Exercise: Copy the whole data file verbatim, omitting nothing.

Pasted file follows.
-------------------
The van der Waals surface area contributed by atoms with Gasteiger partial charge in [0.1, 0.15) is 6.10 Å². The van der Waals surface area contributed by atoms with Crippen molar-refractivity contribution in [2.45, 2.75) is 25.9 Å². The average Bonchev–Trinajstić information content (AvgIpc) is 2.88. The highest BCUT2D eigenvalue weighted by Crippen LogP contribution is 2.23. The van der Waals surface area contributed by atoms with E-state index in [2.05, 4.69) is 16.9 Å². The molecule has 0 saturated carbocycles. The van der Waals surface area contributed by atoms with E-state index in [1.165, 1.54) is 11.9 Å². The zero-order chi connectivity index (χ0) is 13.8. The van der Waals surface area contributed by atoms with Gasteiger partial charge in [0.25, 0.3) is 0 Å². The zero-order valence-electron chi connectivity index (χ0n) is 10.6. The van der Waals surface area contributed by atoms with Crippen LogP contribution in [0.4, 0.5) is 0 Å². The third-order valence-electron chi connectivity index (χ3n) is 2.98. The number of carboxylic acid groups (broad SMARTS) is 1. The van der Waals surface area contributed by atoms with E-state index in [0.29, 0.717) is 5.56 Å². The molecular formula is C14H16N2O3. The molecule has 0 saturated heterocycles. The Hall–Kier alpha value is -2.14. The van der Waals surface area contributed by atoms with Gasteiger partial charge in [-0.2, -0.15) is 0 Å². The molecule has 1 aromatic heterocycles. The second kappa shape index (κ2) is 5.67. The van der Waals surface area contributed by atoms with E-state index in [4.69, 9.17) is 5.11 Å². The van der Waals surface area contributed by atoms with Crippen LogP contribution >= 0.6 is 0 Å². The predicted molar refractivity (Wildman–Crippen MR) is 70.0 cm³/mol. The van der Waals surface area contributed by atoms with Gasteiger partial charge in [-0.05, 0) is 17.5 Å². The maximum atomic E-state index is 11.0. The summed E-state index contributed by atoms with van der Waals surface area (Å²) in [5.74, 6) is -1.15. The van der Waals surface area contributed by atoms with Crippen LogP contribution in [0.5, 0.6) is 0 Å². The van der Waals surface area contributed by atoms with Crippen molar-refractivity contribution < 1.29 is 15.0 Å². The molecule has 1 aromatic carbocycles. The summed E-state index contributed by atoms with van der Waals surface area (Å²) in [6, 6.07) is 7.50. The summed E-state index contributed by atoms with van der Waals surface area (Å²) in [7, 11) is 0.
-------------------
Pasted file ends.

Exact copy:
The van der Waals surface area contributed by atoms with Gasteiger partial charge in [0.1, 0.15) is 6.10 Å². The van der Waals surface area contributed by atoms with Crippen molar-refractivity contribution in [2.45, 2.75) is 25.9 Å². The average Bonchev–Trinajstić information content (AvgIpc) is 2.88. The highest BCUT2D eigenvalue weighted by Crippen LogP contribution is 2.23. The van der Waals surface area contributed by atoms with E-state index in [2.05, 4.69) is 16.9 Å². The molecule has 0 saturated carbocycles. The van der Waals surface area contributed by atoms with E-state index in [1.165, 1.54) is 11.9 Å². The zero-order chi connectivity index (χ0) is 13.8. The van der Waals surface area contributed by atoms with Gasteiger partial charge in [0.25, 0.3) is 0 Å². The zero-order valence-electron chi connectivity index (χ0n) is 10.6. The van der Waals surface area contributed by atoms with Crippen LogP contribution in [0.4, 0.5) is 0 Å². The third-order valence-electron chi connectivity index (χ3n) is 2.98. The number of carboxylic acid groups (broad SMARTS) is 1. The van der Waals surface area contributed by atoms with E-state index in [0.29, 0.717) is 5.56 Å². The molecular formula is C14H16N2O3. The molecule has 0 saturated heterocycles. The Hall–Kier alpha value is -2.14. The van der Waals surface area contributed by atoms with Gasteiger partial charge in [-0.2, -0.15) is 0 Å². The molecule has 1 aromatic heterocycles. The second kappa shape index (κ2) is 5.67. The van der Waals surface area contributed by atoms with E-state index in [4.69, 9.17) is 5.11 Å². The van der Waals surface area contributed by atoms with Crippen LogP contribution >= 0.6 is 0 Å². The predicted molar refractivity (Wildman–Crippen MR) is 70.0 cm³/mol. The van der Waals surface area contributed by atoms with Gasteiger partial charge in [-0.05, 0) is 17.5 Å². The maximum atomic E-state index is 11.0. The summed E-state index contributed by atoms with van der Waals surface area (Å²) in [5.74, 6) is -1.15. The van der Waals surface area contributed by atoms with Crippen LogP contribution in [0.5, 0.6) is 0 Å². The van der Waals surface area contributed by atoms with Crippen molar-refractivity contribution < 1.29 is 15.0 Å². The molecule has 1 aromatic carbocycles. The summed E-state index contributed by atoms with van der Waals surface area (Å²) in [6, 6.07) is 7.50. The summed E-state index contributed by atoms with van der Waals surface area (Å²) in [7, 11) is 0.